A couple of years ago I predicted that internal employees at companies would have fully taken over social media’s front lines by now, and agencies would be in a purely strategic and advisory role. As web strategist Jeremiah Owyang observes in his post Trend: Some Community Management Activities to be Outsourced, I was wrong — in large part, I believe, because of the current economic situation. Internal resources are evaporating, and companies need outside help more than ever.
(There’s a lively discussion of the topic in the comments on Jeremiah’s Google+.)
This new landscape, where agency staff are increasingly called on to be the public face and voice of brands online, is going to change our relationships with our clients and their audiences. If this is going to work we’re going to need to behave as full partners rather than service providers. And a lot of folks who never imagined that their job descriptions would include community management are going to have to become experts, fast.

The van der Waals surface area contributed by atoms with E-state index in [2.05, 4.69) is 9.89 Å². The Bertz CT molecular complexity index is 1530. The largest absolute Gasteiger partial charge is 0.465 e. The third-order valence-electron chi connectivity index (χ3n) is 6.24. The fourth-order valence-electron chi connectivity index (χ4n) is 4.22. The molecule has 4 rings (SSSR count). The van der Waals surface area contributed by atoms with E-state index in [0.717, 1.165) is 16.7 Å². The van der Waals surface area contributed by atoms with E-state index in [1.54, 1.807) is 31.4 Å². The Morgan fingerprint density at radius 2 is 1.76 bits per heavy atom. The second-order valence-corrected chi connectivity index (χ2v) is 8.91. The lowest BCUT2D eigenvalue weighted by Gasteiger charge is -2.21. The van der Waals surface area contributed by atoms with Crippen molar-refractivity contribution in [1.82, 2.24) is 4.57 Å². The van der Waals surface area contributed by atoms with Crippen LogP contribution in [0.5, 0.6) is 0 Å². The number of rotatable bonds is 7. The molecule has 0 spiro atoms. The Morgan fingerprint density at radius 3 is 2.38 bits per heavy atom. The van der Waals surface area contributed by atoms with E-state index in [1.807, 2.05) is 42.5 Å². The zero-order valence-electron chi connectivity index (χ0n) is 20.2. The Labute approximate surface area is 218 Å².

As someone who helped manage an unruly online community of passionate creative weirdos in the early aughts, I offer a piece of advice to start out with: Even though a brand’s logo may sit on top of a community, it does not own that community — its members do. And at some point, they’re going to take a turn that you didn’t expect. Invest time and effort now into building up mutual trust and respect, because you’ll need it on that day.